The healthcare world is abuzz about potential vulnerabilities in cardiac implants. It seems that every few months, hackers publish yet another attack paper. We know the hospital C-suites are concerned about it, because protecting health delivery organizations is our business. The good news is that there are cost-effective ways for healthcare delivery organizations to manage many of the cybersecurity risks against implantable medical devices.
Our core recommendation: Keep calm and continuously monitor the effectiveness of your security controls. We've been saying some variant of this since 2008, when several of our team members published the first study of cardiac-implant security that set the quality standard for future research papers. There are bigger risks to patients, such as lightning strikes and shark attacks (statistically speaking). And there are bigger risks to hospitals, such as malware on "shadow" untracked IT assets, ransomware on outdated operating systems, phishing resulting in account compromise, theft of laptops... the list goes on. With zero reported incidents of cardiac-device hacking resulting in patient harm, the risks posed by rogue transmitters are, for the time being, theoretical. However, the consequences are great enough that it's prudent to make a plan that accounts for emerging threats.
We're nerds with a lab full of gear, and we love solving security problems for implantable medical devices (it's in our blood, so to speak), so we created a hardware & software defense mechanism. Our defense is designed to detect the kind of attacks proposed in the recent paper by the University of Leuven team.
How to Catch a MICS Band Intruder
Perfect locks and crypto are not always the best answer when the locks and crypto can pose risks to patients. We know CTOs of high-profile cybersecurity companies who don't even have locks on their homes because they've devised much more crafty security mechanisms. We are big fans of crypto, but we don't fetishize crypto. Before attempting to do the crypto equivalent of retrofitting airbags into a Chevy Corvair, consider much more effective and easy-to-deploy approaches while the medical device manufacturers begin to improve their built-in security.
Monitor the airwaves
Seeing the invisible traffic over the airwaves can be a bit of a black art, but turning the RF signals into a visible plot provides immediate insights on the communication bands reserved for medical equipment. Below is an example of an attacker attempting to pair with an implantable cardiac defibrillator, leaving a large yellow RF signal blob in the process.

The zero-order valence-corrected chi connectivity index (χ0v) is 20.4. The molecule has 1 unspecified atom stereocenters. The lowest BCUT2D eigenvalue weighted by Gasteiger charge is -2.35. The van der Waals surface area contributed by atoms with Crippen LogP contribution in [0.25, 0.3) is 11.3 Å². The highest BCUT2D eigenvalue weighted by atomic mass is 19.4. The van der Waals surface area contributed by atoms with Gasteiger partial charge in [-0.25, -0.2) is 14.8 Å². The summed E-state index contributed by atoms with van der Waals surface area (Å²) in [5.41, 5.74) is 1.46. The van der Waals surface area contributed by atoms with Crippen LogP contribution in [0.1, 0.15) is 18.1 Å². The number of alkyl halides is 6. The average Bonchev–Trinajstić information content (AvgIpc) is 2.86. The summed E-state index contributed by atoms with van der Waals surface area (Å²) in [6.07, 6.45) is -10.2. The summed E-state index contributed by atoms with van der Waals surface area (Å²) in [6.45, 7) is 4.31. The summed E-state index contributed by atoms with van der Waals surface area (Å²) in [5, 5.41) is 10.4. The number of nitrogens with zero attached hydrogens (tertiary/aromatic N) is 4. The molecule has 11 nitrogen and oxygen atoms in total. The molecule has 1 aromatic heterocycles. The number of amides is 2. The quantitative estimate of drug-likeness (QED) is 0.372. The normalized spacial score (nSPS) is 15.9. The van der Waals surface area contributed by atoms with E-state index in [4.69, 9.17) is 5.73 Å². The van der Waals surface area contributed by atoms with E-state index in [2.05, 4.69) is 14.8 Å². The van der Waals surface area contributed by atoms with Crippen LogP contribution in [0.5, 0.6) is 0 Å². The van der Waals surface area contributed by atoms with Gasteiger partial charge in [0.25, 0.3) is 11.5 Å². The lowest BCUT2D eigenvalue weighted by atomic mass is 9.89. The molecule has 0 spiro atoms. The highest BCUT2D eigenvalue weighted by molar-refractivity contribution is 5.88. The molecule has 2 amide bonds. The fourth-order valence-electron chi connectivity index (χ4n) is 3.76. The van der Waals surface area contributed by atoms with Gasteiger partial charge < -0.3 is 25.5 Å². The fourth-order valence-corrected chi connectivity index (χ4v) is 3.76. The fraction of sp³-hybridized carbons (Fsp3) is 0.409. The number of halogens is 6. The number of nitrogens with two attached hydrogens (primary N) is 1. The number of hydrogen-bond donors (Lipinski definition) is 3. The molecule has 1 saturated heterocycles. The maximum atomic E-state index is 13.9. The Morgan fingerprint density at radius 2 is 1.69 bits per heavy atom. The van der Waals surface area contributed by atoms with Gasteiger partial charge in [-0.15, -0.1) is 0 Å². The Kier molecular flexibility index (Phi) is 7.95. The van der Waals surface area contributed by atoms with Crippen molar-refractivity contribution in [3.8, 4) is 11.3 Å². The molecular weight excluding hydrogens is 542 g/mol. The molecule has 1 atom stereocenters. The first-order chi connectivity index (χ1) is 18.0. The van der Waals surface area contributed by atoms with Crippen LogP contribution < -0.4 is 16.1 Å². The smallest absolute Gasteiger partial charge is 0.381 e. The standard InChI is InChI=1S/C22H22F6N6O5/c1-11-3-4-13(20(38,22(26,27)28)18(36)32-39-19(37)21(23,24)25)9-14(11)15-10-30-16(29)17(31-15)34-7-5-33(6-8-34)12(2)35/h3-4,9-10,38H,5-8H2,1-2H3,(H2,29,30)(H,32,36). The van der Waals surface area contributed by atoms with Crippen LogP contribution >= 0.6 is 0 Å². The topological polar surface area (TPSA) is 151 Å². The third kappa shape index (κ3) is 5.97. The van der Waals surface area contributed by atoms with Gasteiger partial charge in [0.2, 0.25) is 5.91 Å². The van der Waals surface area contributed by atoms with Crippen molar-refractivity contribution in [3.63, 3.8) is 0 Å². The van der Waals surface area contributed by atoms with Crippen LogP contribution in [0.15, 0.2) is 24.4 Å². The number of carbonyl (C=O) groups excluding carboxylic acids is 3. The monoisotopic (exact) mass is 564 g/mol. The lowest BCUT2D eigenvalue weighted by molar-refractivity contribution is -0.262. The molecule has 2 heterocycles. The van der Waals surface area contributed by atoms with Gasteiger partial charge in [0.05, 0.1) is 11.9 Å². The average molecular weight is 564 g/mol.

Our newest prototype passively tunes in and detects unusual activity on the specific radio band (called MICS) used by modern implants. With filtering and some automated inference, we can ignore normal equipment communications and focus on unauthorized signals so that rogue transmitters can be located and shut down.
Integrate with Other Tools
If an alarm trips and nobody is around to hear it, does it make a sound? The screenshot above shows how rogue RF detectors can fit into a broader security strategy built on our BlueFlow™ platform. Whether you use our product or someone else's to monitor your clinical assets, the key is to make sure that defenses against emerging threats don't introduce too much new complexity. Maintenance, training, and integration with ops tools such as staff paging have real costs in complex real-world IT environments. We're serious about integration with major dashboards and log-aggregation platforms when we build new tools, and healthcare organizations have a right to demand the same of their other vendors.
Everything we do at Virta Labs is based on our core principle of safety first.
This is a great time to be thinking about healthcare security. Patients and providers benefit when healthcare security and clinical workflow click together. Our BlueFlow™ offering is designed to bridge the gap between IT concerns and clinical concerns so that both sides can do their jobs with confidence. To learn more about BlueFlow™ or our special add-on services (conducted as Virta Labs Labs), fill out our contact form. Also, don't forget to protect your thermal exhaust ports too.